A lot of people are bothered by the differences between Hero Factory and BIONICLE, but today I was thinking about some of the story-related decisions made by the Hero Factory creators that really did do favors for the theme and its fans.
- Unlimited Heroes: There was something poetic about BIONICLE's "Six Heroes, One Destiny" tagline in 2001, but when you think about it, it was a creative limitation on fans that later BIONICLE story arcs did well to do away with. Back in 2001, there were a lot of constraints on BIONICLE: there were only six Toa, only six Turaga, only six villages, and only six Matoran tribes. These constraints were a limitation for fan-created stories. To create characters like Voriki, Toa of Lightning, you had to actively contradict the official story at every turn, particularly if you wanted your character to interact with the official characters overtly.
Hero Factory instead encouraged fans to create their own missions and their own heroes by demonstrating that officially, there were millions of heroes far more than you'd ever get to meet in the official storyline. The online mission log, mission ticker, and testimonials even provided examples of these heroes and the variety of missions they were assigned to. This allowed fans to create their own heroes with whatever powers and personalities they could dream up.
- Many Destinies: The "One Destiny" part of the classic BIONICLE tagline can be used as a metaphor for another problem the BIONICLE storyline had. Namely, its characters' quests were part of a singular overarching saga with very few gaps. There were few mechanisms for characters to get new tools, armor, or masks except with a scripted transformation. This limited what fans could do with the official characters in their own storytelling, building, and role-play. There was no way to create new forms for official characters unless they set their stories before or after the official story, because you couldn't cram a new form between two quests. And form changes were often tied closely to the idea of "destiny" most of the time, a character could only transform if they were destined to do so, and it was not a reversible process. The "Adaptive Armor" of 2008 made the characters more adaptible, but the story didn't take great advantage of it.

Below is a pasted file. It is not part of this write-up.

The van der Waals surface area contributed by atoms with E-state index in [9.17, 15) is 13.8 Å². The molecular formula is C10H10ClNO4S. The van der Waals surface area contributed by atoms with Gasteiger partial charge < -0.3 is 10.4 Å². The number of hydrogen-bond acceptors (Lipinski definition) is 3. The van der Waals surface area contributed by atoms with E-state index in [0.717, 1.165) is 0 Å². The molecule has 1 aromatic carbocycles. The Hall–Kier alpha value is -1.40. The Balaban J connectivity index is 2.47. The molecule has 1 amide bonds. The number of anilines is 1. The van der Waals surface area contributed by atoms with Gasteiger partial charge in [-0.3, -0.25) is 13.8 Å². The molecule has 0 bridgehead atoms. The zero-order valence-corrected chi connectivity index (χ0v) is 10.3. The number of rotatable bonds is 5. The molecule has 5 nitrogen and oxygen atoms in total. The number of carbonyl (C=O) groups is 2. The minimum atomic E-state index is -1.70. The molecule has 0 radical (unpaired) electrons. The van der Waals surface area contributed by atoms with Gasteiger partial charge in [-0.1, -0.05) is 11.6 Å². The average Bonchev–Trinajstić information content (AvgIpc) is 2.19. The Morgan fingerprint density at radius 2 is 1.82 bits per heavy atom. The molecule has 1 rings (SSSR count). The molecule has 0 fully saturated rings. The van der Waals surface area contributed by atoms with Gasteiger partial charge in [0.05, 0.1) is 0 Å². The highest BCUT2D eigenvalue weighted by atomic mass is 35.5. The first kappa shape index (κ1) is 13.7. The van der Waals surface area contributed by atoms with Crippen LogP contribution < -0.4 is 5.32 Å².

In Hero Factory, "upgrade" mechanisms were in place from the beginning: first by refitting heroes with new gear, like in the Furno Bike or Bulk & Vapour sets, and later with more elaborate upgrades that completely altered the heroes' armor and equipment. Furthermore, missions didn't have strict placement on a linear timeline, allowing the characters to go on new missions of any importance at any point between the ones portrayed in the main story. They could even team up with people's original hero characters or face off against people's original villain characters on those missions: since each mission was more or less self-enclosed, there was very little danger that such missions would end up contradicting future missions in any way.
- Powers Tied to Design: I remember that back when the Toa Inika, Toa Mahri, Phantoka, and Mistika were introduced, changes to their design were often explained by fans with the idea that they weren't designed with specific characters in mind: they were created as generic characters, and identities, colors, and powers were assigned to them later. It's not clear how true this was, but it could certainly hold true with many character designs and mask powers. The Piraka's powers and personalities had no irrefutable ties to the individual set designs, nor was there an obvious connection between many most post-2003 mask designs and their powers.